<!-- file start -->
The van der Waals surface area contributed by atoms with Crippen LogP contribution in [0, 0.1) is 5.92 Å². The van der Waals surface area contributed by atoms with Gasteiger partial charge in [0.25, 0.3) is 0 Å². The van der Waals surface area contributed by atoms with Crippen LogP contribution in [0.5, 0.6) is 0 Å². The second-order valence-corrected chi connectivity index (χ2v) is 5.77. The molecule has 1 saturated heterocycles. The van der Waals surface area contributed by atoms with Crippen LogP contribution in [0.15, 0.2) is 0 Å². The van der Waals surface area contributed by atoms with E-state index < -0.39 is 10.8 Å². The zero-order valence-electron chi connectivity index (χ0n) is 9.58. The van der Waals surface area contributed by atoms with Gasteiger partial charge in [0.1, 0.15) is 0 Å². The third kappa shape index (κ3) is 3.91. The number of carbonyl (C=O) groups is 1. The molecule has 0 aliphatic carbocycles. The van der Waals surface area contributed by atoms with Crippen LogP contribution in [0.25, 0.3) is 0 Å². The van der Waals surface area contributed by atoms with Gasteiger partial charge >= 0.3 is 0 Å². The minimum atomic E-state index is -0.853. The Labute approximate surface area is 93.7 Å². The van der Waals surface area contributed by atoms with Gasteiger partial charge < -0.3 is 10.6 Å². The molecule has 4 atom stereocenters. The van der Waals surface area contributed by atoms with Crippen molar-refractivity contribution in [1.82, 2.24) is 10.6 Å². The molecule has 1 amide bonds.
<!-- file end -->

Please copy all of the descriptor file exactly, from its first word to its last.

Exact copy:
The van der Waals surface area contributed by atoms with Crippen LogP contribution in [0, 0.1) is 5.92 Å². The van der Waals surface area contributed by atoms with Gasteiger partial charge in [0.25, 0.3) is 0 Å². The van der Waals surface area contributed by atoms with Crippen LogP contribution in [0.5, 0.6) is 0 Å². The second-order valence-corrected chi connectivity index (χ2v) is 5.77. The molecule has 1 saturated heterocycles. The van der Waals surface area contributed by atoms with Crippen LogP contribution in [0.15, 0.2) is 0 Å². The van der Waals surface area contributed by atoms with E-state index < -0.39 is 10.8 Å². The zero-order valence-electron chi connectivity index (χ0n) is 9.58. The van der Waals surface area contributed by atoms with Gasteiger partial charge in [0.1, 0.15) is 0 Å². The third kappa shape index (κ3) is 3.91. The number of carbonyl (C=O) groups is 1. The molecule has 0 aliphatic carbocycles. The van der Waals surface area contributed by atoms with Crippen LogP contribution in [0.25, 0.3) is 0 Å². The van der Waals surface area contributed by atoms with Gasteiger partial charge >= 0.3 is 0 Å². The minimum atomic E-state index is -0.853. The Labute approximate surface area is 93.7 Å². The van der Waals surface area contributed by atoms with Gasteiger partial charge < -0.3 is 10.6 Å². The molecule has 4 atom stereocenters. The van der Waals surface area contributed by atoms with Crippen molar-refractivity contribution in [1.82, 2.24) is 10.6 Å². The molecule has 1 amide bonds.